Food Suggestions

The following dishes go well with Half bottle of Pinot Gris Classic, Famille Hugel 2017 (AL14502)

Tomme de Savoie

Tomme de Savoie

Made in Savoie from milk from cows that have grazed on mountain pastures, this is a nutty, subtle cheese with a grey-brown rind. It would marry well with aromatic, fruity whites such as pinot grigio or viognier and lighter-style reds from gamay or pinot noir.
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Avocado with Prawns

Avocado with Prawns

This retro classic calls for light dry wines such as Muscadet or sauvignon from the Loire or New Zealand or South Africa. Dry sauvignon-semillon blends would work well as would Italian pinot grigio.
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Chowders

Chowders

The rich, creaminess of chowder calls for full-bodied whites and even those with a touch of sweetness.
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Duck Pâté

Duck Pâté

The richness of duck pâté marries well with pinot of both colours, whether spicy Alsace pinot gris or succulent pinot noir from the New World.
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Ham

Ham

Lighter, fruity reds such as those from the Loire work well here. Alsace whites once again are brilliant. New World cabernet franc and pinot noir and successful too.
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Roasted Veg Thai Soup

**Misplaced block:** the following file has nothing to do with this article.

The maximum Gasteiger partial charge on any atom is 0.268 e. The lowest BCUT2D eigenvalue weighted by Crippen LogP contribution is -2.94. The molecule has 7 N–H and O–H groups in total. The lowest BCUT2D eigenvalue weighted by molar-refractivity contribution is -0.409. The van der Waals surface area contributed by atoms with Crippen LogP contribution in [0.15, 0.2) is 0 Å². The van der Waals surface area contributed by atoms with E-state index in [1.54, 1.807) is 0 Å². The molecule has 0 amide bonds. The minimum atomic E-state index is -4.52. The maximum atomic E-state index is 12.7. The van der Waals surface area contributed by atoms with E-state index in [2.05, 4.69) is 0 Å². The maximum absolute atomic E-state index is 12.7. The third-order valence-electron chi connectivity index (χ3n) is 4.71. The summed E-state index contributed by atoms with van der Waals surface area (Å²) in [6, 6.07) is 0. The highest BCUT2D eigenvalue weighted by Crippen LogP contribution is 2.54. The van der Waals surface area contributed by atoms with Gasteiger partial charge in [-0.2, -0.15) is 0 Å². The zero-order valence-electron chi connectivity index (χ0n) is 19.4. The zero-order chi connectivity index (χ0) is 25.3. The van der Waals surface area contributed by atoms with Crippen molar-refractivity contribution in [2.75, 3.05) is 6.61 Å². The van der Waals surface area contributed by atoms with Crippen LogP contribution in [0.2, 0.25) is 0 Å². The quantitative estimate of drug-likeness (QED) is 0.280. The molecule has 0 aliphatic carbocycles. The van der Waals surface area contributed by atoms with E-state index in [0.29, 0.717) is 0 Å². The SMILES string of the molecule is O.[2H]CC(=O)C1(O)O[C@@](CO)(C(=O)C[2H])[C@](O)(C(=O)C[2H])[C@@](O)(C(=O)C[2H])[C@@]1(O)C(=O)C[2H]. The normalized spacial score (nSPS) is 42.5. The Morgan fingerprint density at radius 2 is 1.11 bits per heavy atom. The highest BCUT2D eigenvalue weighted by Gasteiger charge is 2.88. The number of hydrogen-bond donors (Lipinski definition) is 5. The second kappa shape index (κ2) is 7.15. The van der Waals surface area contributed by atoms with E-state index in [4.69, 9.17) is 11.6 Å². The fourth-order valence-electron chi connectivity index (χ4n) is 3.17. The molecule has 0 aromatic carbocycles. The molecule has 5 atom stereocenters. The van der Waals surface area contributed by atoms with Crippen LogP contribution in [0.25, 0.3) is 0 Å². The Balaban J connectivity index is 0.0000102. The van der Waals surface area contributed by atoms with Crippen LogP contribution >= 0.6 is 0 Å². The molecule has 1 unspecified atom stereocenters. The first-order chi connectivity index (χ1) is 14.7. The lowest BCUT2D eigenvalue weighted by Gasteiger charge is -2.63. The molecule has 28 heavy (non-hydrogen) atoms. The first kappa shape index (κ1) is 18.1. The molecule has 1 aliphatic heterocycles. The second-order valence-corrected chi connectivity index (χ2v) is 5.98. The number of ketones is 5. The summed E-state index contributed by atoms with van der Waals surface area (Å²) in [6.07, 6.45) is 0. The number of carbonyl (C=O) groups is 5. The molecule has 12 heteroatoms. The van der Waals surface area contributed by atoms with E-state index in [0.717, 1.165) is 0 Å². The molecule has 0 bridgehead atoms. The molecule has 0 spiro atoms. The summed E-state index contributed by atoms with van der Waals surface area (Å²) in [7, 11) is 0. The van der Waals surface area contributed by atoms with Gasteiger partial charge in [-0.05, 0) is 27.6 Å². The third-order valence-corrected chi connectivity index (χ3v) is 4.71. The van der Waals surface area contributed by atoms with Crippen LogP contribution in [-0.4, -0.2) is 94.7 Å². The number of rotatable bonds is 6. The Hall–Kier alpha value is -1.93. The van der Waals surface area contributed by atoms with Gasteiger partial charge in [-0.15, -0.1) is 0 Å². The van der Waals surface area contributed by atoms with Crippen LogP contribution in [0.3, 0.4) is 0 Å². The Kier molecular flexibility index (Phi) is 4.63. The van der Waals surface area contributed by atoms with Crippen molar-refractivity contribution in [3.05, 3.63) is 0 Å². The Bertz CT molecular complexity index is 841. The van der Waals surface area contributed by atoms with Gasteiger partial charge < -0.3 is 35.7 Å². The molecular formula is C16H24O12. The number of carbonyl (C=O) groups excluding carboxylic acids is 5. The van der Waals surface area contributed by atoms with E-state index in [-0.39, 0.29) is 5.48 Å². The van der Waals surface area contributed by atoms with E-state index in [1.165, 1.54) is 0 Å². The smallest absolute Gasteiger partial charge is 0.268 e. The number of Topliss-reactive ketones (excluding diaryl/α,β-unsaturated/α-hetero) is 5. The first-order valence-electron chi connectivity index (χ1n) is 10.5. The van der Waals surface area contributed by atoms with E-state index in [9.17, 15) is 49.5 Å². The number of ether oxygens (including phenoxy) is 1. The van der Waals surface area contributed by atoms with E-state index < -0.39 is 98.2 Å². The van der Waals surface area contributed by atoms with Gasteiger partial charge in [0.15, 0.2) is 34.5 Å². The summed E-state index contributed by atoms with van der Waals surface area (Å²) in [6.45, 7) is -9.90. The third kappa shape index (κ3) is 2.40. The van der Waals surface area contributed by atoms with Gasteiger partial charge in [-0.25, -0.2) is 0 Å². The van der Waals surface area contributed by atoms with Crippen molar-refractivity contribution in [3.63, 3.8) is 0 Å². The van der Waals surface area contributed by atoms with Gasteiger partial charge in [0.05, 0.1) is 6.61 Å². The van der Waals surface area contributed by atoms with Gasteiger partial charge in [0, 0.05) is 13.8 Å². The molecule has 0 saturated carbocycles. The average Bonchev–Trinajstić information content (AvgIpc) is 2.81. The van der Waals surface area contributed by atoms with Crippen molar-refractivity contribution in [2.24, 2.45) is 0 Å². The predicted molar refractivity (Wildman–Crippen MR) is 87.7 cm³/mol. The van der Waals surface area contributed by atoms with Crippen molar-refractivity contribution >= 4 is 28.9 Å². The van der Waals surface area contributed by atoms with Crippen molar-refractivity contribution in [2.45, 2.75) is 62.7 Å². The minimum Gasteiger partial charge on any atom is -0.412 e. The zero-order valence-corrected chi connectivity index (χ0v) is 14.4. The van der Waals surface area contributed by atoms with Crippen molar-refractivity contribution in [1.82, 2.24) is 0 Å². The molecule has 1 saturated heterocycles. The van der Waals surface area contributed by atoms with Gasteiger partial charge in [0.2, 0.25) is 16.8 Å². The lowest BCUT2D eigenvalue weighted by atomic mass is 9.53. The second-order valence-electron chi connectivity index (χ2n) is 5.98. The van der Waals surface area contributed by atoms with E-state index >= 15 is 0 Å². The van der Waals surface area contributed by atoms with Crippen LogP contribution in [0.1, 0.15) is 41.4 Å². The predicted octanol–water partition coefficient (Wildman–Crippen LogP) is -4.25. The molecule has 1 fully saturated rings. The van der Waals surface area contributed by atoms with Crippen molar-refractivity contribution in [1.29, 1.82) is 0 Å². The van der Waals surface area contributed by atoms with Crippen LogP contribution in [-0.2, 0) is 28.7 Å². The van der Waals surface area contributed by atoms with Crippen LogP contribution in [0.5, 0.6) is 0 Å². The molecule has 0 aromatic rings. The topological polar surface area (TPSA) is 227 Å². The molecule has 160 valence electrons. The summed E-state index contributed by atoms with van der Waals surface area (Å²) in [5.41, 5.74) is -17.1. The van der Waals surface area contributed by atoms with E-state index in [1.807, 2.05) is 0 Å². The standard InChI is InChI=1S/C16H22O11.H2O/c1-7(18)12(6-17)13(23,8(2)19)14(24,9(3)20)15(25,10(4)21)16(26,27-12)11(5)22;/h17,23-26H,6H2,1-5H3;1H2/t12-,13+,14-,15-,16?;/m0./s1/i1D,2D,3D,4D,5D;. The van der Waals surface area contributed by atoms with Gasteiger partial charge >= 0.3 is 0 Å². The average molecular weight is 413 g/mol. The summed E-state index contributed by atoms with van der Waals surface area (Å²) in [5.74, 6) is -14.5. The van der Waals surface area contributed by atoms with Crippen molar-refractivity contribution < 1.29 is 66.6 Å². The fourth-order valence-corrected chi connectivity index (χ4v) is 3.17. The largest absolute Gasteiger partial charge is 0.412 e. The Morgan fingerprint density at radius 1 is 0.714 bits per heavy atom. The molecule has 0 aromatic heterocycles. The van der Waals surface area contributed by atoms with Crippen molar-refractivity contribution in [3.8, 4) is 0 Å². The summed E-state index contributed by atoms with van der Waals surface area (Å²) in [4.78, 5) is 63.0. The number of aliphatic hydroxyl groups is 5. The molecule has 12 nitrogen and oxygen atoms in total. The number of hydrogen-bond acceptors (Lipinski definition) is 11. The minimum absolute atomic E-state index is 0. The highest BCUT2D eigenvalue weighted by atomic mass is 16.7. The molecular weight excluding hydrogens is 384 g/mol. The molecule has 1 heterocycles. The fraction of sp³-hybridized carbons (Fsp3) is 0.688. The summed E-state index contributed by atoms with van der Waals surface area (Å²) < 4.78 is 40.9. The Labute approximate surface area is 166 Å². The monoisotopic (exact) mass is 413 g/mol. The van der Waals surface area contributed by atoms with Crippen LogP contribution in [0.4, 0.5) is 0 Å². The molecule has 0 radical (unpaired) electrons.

Roasted Veg Thai Soup

This recipe for using up leftover root veg is surprisingly filling and satisfyingly full of flavour. Wine with soup can seem a little strange, but sherry comes into its own here. A chilled glass of fino would be refreshing or opt for richer amontillado styles if you include more squash or pumpkin in the dish. Dry Alsace whites have enough pep to cope with the spice; new world dry riesling or pinot gris might work too.
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King Prawn Bhuna

King Prawn Bhuna

As with all curries, the hotter the dish the more problematic the wine match. Along with spice, Bhunas also have quite a lot of tomato which can make wine taste quite metallic. But wines with a touch of sweetness, such as demi-sec Vouvray, just off-dry rosé and gewürztraminer will be fine. Drier Mediterranean-style rosé and fruity pinot gris (or grigio) would work well too.
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Scallops

Scallops

Wonderful wine-friendly seafood that goes particularly well with the exotic flavours of viognier; Alsace pinot gris and ripe chardonnay work wonders too.
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Chicken in Creamy Sauce

Chicken in Creamy Sauce

Very easy to match; white is the obvious choice. White Burgundy, Alsace pinot gris or creamy New World chardonnay are good.
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Duck Confit

Duck Confit

This speciality of South West France unsurprisingly marries well with the region’s full-blooded reds. For whites, head north to Alsace where the wines have the acidity and bite to cut through fat.
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Haggis

Haggis